Breeze-Courier | Taylorville, IL
weather sponsored by
Hickory Estates of Taylorville




Advanced Search
search sponsored by


LOGIN | SUBSCRIBE






home : columns : ask the doctors September 22, 2017

   
8/4/2017 9:41:00 AM
Incidence of diverticulitis emblematic of unhealthy lifestyles

DEAR DOCTOR: I am recovering from a bout of diverticulitis. What are my chances of having another round -- and how can I avoid later episodes? Does the onset increase my risk of serious ailments such as cancer?

DEAR READER: Diverticula are sac-like protrusions from the colon wall. If you were to look inside the colon, diverticula would appear as holes within the colon wall, leading to a bulging sac coming from the intestine. In the United States, diverticula almost always occur near the end of the colon in an area called the sigmoid colon. Chronic pressure in this area from poor intestinal motility, or contractions, leads to the formation of these outcroppings. Diverticula are quite common in the Western world. In one set of screening colonoscopies -- conducted in 624 patients with an average age of 54 -- 42 percent had diverticula. Note that the likelihood of diverticula increases with age.

The presence of diverticula is known as diverticulosis. Inflammation of the diverticula is known as diverticulitis. The latter occurs when increased pressure within a diverticulum leads to a perforation through which bacteria leave the intestine, causing infection. The infection can become so severe that an abscess develops.

Diverticulitis is more prevalent among people with a low-fiber, high-fat diet that includes a lot of red meat. It is also more common among people who are obese, have little physical activity and smoke cigarettes. A common myth, and one I learned in medical school, was that nuts, seeds, corn or popcorn could become trapped in a diverticulum and lead to diverticulitis. A 2008 study not only disproved this myth, it found that the opposite was true among men ages 40 to 75.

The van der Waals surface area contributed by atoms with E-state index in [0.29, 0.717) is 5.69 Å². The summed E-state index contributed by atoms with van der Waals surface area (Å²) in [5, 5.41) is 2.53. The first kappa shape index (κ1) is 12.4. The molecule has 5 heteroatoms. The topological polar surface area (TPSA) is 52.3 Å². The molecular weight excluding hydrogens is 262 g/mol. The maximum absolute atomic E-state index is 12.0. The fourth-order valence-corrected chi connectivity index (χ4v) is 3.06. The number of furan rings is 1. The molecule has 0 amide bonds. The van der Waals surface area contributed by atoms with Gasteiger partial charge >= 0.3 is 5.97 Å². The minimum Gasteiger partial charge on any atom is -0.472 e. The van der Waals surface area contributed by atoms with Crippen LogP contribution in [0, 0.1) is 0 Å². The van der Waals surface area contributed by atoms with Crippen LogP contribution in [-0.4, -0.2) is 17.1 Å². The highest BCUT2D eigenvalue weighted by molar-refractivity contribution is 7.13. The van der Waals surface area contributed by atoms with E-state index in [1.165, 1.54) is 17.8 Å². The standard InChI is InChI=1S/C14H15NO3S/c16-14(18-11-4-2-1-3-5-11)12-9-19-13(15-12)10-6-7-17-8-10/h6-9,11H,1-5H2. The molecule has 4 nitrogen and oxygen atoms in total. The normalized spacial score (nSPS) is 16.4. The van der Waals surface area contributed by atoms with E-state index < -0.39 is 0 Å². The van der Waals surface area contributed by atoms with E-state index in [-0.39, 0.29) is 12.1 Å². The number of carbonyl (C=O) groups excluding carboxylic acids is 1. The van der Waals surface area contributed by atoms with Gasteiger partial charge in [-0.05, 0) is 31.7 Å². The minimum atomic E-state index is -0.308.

A first-time episode of diverticulitis can mimic many of the same symptoms as colon cancer. So unless you've had a colonoscopy in the last year, you should rule out cancer by having a colonoscopy, preferably six to eight weeks after a bout of diverticulitis. One study found that 2.8 percent of people who had a follow-up colonoscopy were then diagnosed with colon cancer. This rate rises for those who have had an abscess related to diverticulitis.   

After the first attack of diverticulitis, the likelihood of a second attack is about 33 percent; the likelihood of a third bout after a second bout is also about 33 percent. To help prevent another attack, you need to get the gut moving. That is, increase fiber in your diet. If you can't do this simply by increasing your consumption of high-fiber vegetables, fruits and nuts, then a fiber supplement is in order.   

Exercising also will decrease the risk of another attack of diverticulitis. Because diverticulitis occurs more frequently in obese people, losing weight may also decrease your chance of another attack. Decreasing the amount of red meat and fat in your diet may lessen your chances as well.

Nationwide, the incidence of diverticulitis is increasing, especially in people ages 18 to 44. Some of the increase could be attributed to better diagnosis, but the rise is also emblematic of our unhealthy diet and sedentary lifestyle.  

(Robert Ashley, M.D., is an internist and assistant professor of medicine at the University of California, Los Angeles.)

(Send your questions to askthedoctors@mednet.ucla.edu, or write: Ask the Doctors, c/o Media Relations, UCLA Health, 924 Westwood Blvd., Suite 350, Los Angeles, CA, 90095. Owing to the volume of mail, personal replies cannot be provided.)


Anderson Jewelers




Article Comment Submission Form
Please feel free to submit your comments.

If you are looking for the SPEAK OUT submission form, you can find it by clicking here: Speak Out Form


Article comments are not posted immediately to the Web site. Each submission must be approved by the Web site editor, who may edit content for appropriateness. There may be a delay of 24-48 hours for any submission while the web site editor reviews and approves it.

NOTE: All information on this form is required. Your telephone number and email address will not be displayed or shared.
Submit an Article Comment
First Name:
Required
Last Name:
Required
Telephone:
Required
Email:
Required
Comment:
Required
Passcode:
Required
Anti-SPAM Passcode Click here to see a new mix of characters.
This is an anti-SPAM device. It is not case sensitive.
   











Dr Paul The Dentist
Trinity Dodge Fixed

NewsWebPagesOpinionPeopleObituariesAg & BusinessSportsContact Us
Subscriptions | Username & Password Reminder | Change Password | Life

Breeze-Courier & Printing | 212 S Main St. Taylorville, IL 62568 | (217) 824-2233 |
website@breezecourier.com

© Copyright 2014 Breeze-Courier & Printing. All Rights Reserved.
Original content may not be reprinted or distributed without the written permission of Breeze-Courier & Printing.

Software © 1998-2017 1up! Software, All Rights Reserved